Quarantine exemptions blamed for surge in Hong Kong cases

A convoluted system of quarantine exemptions, including allowing executives of listed companies to freely enter Hong Kong, has been blamed for a third wave of coronavirus cases sweeping the Asian financial hub.

The surge in cases, which doctors said was the city’s worst outbreak since the beginning of the pandemic, has also been attributed to the relaxation of social distancing restrictions and low testing rates.

After initially winning praise for controlling the virus without a lockdown, the number of cases in Hong Kong has soared by about 40 per cent since July 5 to nearly 2,000 cases as of Tuesday.

The territory has until now avoided the worst effects of the virus through the swift adoption of face masks, working from home and border controls under which most non-resident foreign nationals are not allowed to enter the city.

But virologists said pressure from the business community to prevent the city’s economy from shutting down led the government to grant exceptions to quarantine for certain groups and the relaxation of social distancing measures. The result, the virologists said, was a new outbreak that is “out of control”.

Malik Peiris, a virologist with Hong Kong University who played a central role in discovering SARS, said: “There were a number of exemptions that definitely contributed to introductions [of the virus]”.

David Hui, a respiratory disease expert from the Chinese University of Hong Kong, told a radio programme that carriers who were exempted from quarantine, including cabin crew and sailors, were responsible for the city’s third wave, which began two weeks ago.

Many other governments have imposed stricter measures on travel and social distancing, including for pilots and sailors. 

“All those loopholes [in] our previous quarantine or border control [are] why there [are] imported cases in the community again,” said Arisina Ma, chairperson of the Hong Kong Public Doctors Association.

The government said that exemptions were essential to “maintain the necessary operation of society and the economy”. It insisted that there were no confirmed cases among exempt travellers arriving from the mainland, Macau and Taiwan.

Most travellers to Hong Kong have had to quarantine at home or in hotels for two weeks. But the exemptions first granted to flight crews, seamen and truck drivers have been expanded to include 33 different groups. Among them are executives of large listed companies who can apply for an exemption when travelling between the mainland and Hong Kong.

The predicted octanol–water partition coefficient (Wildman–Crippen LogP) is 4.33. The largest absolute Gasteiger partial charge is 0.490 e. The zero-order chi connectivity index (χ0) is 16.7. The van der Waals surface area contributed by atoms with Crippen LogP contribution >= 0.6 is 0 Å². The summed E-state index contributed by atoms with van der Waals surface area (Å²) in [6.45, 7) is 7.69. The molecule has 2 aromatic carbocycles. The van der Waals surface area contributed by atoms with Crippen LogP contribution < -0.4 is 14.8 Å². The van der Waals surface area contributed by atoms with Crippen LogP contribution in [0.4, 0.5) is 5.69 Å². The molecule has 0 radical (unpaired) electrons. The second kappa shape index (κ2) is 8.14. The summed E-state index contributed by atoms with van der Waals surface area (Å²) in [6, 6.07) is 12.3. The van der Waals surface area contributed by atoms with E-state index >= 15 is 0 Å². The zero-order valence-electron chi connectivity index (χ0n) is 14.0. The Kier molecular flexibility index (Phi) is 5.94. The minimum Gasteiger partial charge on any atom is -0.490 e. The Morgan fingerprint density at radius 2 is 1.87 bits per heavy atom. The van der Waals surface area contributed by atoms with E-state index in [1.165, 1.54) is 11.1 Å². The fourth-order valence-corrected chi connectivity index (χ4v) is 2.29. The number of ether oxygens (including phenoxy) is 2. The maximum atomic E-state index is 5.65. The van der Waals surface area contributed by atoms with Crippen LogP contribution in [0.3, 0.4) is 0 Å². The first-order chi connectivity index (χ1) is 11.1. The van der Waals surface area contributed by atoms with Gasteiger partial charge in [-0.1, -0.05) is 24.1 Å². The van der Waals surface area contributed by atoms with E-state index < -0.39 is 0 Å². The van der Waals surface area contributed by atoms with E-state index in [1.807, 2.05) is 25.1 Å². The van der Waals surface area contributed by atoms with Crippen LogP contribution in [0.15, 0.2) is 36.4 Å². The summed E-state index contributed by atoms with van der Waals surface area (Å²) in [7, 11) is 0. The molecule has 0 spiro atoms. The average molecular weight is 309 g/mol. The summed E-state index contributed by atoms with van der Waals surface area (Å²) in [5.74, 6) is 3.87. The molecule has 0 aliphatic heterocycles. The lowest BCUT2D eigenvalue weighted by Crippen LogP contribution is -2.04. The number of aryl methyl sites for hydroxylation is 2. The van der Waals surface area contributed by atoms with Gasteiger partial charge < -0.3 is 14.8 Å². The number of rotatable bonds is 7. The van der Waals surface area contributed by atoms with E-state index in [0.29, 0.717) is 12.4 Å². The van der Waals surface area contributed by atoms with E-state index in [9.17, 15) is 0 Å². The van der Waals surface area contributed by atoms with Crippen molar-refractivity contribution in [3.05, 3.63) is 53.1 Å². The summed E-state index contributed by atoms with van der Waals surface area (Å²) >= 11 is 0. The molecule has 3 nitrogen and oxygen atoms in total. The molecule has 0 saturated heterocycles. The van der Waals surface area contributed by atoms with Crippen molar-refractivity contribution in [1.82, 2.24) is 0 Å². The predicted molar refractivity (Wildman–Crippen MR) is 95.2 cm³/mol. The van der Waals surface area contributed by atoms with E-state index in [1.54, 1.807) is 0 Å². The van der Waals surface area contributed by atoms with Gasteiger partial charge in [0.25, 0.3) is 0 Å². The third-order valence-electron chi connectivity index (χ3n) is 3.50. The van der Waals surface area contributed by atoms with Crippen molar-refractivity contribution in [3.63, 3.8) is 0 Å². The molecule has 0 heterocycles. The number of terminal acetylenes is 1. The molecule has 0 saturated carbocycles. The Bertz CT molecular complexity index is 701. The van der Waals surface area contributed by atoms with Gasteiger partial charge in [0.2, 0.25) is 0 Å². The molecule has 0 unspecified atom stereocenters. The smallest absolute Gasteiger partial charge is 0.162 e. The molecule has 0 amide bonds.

Prof Peiris said a decision by American and United Airlines to cancel flights to Hong Kong over the subsequent introduction of mandatory testing of arriving crew neatly illustrated the dilemma for local authorities.

“[For] places like Hong Kong which are travel hubs . . . and economic hubs, the challenge is really much greater,” Prof Peiris said.

Hong Kong’s government wanted to maintain the city’s position as the region’s financial hub while weathering its first recession since 2009 as well as anti-government demonstrations.

“It’s very difficult to find the right balance . . . you have to sacrifice GDP growth [to] get on top of the situation,” said Kevin Lai, an economist at Daiwa Capital Markets. He warned he expected the latest outbreak to lead to greater unemployment.

Despite the surge in cases, restaurants have been allowed to remain open for dine-in meals until 6pm, while businesses have only been encouraged, rather than ordered, to make staff work from home. Ms Ma said the guidelines were not nearly strict enough to contain the outbreak.

After weeks of just a handful a local cases, Yuen Kwok-yung, a senior microbiologist from Hong Kong University, told a radio programme that local residents had lost their “fear” of the epidemic, a crucial factor in the latest spike.

Prof Peiris agreed, saying that when Hong Kongers were on their guard, small outbreaks did not “burst into flames”.

There had also not been enough testing, Prof Yuen said. As of July 14, Hong Kong had conducted just 58,967 tests per 1m people. By contrast, as of July 13, Singapore had administered 177,100 tests per 1m people, according to the country’s health department.

The Hong Kong government has now employed Chinese mainland and local companies to conduct mass testing with the aim of administering 400,000 tests for higher-risk individuals. Beijing tested millions of residents in the capital after an outbreak in June.

But mass testing comes with a different set of problems. Prof Peiris said some Hong Kong residents with mild cases did not want to get tested as hospitalisation was almost mandatory if they were discovered to be carrying the virus.

“[Hong Kong] is a sobering warning for anyone trying to relax social distancing measures,” Prof Peiris said.